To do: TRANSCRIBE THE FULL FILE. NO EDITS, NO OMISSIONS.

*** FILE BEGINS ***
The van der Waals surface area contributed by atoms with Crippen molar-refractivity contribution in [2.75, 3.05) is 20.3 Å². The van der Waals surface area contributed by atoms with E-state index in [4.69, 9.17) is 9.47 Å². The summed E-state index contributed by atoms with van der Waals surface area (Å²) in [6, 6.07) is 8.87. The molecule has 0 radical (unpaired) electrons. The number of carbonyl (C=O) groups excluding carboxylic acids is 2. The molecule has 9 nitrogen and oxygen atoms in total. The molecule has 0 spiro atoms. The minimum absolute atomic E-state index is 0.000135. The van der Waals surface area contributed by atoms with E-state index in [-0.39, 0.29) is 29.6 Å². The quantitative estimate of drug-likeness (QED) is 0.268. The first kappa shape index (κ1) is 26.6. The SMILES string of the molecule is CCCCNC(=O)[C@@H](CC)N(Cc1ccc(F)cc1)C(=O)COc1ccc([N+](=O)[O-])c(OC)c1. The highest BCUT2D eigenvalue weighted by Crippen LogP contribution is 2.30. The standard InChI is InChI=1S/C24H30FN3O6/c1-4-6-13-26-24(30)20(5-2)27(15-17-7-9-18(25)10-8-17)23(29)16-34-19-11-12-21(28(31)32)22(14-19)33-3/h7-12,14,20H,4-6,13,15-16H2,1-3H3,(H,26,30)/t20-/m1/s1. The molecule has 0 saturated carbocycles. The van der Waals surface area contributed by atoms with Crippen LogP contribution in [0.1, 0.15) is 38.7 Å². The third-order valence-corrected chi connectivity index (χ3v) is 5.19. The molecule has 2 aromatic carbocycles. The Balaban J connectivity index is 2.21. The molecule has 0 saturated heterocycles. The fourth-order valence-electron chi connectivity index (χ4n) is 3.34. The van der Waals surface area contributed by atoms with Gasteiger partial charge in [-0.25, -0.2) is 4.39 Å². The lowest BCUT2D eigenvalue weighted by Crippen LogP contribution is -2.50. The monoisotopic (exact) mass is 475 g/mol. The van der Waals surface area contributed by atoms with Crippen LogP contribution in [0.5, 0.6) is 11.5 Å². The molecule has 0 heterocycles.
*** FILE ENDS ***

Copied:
The van der Waals surface area contributed by atoms with Crippen molar-refractivity contribution in [2.75, 3.05) is 20.3 Å². The van der Waals surface area contributed by atoms with E-state index in [4.69, 9.17) is 9.47 Å². The summed E-state index contributed by atoms with van der Waals surface area (Å²) in [6, 6.07) is 8.87. The molecule has 0 radical (unpaired) electrons. The number of carbonyl (C=O) groups excluding carboxylic acids is 2. The molecule has 9 nitrogen and oxygen atoms in total. The molecule has 0 spiro atoms. The minimum absolute atomic E-state index is 0.000135. The van der Waals surface area contributed by atoms with E-state index in [-0.39, 0.29) is 29.6 Å². The quantitative estimate of drug-likeness (QED) is 0.268. The first kappa shape index (κ1) is 26.6. The SMILES string of the molecule is CCCCNC(=O)[C@@H](CC)N(Cc1ccc(F)cc1)C(=O)COc1ccc([N+](=O)[O-])c(OC)c1. The highest BCUT2D eigenvalue weighted by Crippen LogP contribution is 2.30. The standard InChI is InChI=1S/C24H30FN3O6/c1-4-6-13-26-24(30)20(5-2)27(15-17-7-9-18(25)10-8-17)23(29)16-34-19-11-12-21(28(31)32)22(14-19)33-3/h7-12,14,20H,4-6,13,15-16H2,1-3H3,(H,26,30)/t20-/m1/s1. The molecule has 0 saturated carbocycles. The van der Waals surface area contributed by atoms with Crippen LogP contribution in [0.1, 0.15) is 38.7 Å². The third-order valence-corrected chi connectivity index (χ3v) is 5.19. The molecule has 2 aromatic carbocycles. The Balaban J connectivity index is 2.21. The molecule has 0 saturated heterocycles. The fourth-order valence-electron chi connectivity index (χ4n) is 3.34. The van der Waals surface area contributed by atoms with Gasteiger partial charge in [-0.25, -0.2) is 4.39 Å². The lowest BCUT2D eigenvalue weighted by Crippen LogP contribution is -2.50. The monoisotopic (exact) mass is 475 g/mol. The van der Waals surface area contributed by atoms with Crippen LogP contribution in [0.5, 0.6) is 11.5 Å². The molecule has 0 heterocycles.